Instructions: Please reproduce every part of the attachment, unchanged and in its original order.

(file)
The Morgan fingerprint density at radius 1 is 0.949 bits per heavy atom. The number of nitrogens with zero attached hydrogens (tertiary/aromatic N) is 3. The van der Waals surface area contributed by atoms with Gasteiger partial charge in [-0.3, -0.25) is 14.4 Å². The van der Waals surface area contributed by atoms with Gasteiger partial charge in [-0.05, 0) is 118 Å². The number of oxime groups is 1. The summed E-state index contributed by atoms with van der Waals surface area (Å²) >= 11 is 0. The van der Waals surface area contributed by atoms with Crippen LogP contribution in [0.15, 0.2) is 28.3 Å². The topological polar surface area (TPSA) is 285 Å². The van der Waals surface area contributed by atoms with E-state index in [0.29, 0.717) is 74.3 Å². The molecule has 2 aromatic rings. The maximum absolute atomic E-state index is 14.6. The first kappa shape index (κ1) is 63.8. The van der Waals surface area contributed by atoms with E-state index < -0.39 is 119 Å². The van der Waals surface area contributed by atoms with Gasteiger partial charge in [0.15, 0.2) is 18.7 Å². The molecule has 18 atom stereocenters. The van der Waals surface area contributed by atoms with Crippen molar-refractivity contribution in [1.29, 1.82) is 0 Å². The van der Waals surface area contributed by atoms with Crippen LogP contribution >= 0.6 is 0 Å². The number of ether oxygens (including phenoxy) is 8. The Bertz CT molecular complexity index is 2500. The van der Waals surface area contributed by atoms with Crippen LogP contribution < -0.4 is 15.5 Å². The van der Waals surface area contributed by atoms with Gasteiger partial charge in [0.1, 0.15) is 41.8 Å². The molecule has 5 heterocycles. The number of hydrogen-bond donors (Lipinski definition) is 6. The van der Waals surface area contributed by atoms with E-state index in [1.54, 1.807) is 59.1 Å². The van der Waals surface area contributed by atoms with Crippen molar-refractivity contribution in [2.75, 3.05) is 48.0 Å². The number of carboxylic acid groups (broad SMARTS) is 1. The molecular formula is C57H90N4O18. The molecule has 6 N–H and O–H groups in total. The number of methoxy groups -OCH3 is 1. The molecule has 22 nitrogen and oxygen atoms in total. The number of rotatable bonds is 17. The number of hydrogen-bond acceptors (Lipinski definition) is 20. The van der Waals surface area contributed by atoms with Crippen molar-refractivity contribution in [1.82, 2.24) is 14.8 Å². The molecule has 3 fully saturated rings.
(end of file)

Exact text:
The Morgan fingerprint density at radius 1 is 0.949 bits per heavy atom. The number of nitrogens with zero attached hydrogens (tertiary/aromatic N) is 3. The van der Waals surface area contributed by atoms with Gasteiger partial charge in [-0.3, -0.25) is 14.4 Å². The van der Waals surface area contributed by atoms with Gasteiger partial charge in [-0.05, 0) is 118 Å². The number of oxime groups is 1. The summed E-state index contributed by atoms with van der Waals surface area (Å²) >= 11 is 0. The van der Waals surface area contributed by atoms with Crippen LogP contribution in [0.15, 0.2) is 28.3 Å². The topological polar surface area (TPSA) is 285 Å². The van der Waals surface area contributed by atoms with E-state index in [0.29, 0.717) is 74.3 Å². The molecule has 2 aromatic rings. The maximum absolute atomic E-state index is 14.6. The first kappa shape index (κ1) is 63.8. The van der Waals surface area contributed by atoms with E-state index < -0.39 is 119 Å². The van der Waals surface area contributed by atoms with Gasteiger partial charge in [0.15, 0.2) is 18.7 Å². The molecule has 18 atom stereocenters. The van der Waals surface area contributed by atoms with Crippen molar-refractivity contribution in [1.29, 1.82) is 0 Å². The van der Waals surface area contributed by atoms with Crippen LogP contribution >= 0.6 is 0 Å². The number of ether oxygens (including phenoxy) is 8. The Bertz CT molecular complexity index is 2500. The van der Waals surface area contributed by atoms with Crippen LogP contribution < -0.4 is 15.5 Å². The van der Waals surface area contributed by atoms with Gasteiger partial charge in [0.1, 0.15) is 41.8 Å². The molecule has 5 heterocycles. The number of hydrogen-bond donors (Lipinski definition) is 6. The van der Waals surface area contributed by atoms with E-state index in [1.54, 1.807) is 59.1 Å². The van der Waals surface area contributed by atoms with Crippen molar-refractivity contribution in [2.75, 3.05) is 48.0 Å². The number of carboxylic acid groups (broad SMARTS) is 1. The molecular formula is C57H90N4O18. The molecule has 6 N–H and O–H groups in total. The number of methoxy groups -OCH3 is 1. The molecule has 22 nitrogen and oxygen atoms in total. The number of rotatable bonds is 17. The number of hydrogen-bond acceptors (Lipinski definition) is 20. The van der Waals surface area contributed by atoms with Crippen molar-refractivity contribution in [1.82, 2.24) is 14.8 Å². The molecule has 3 fully saturated rings.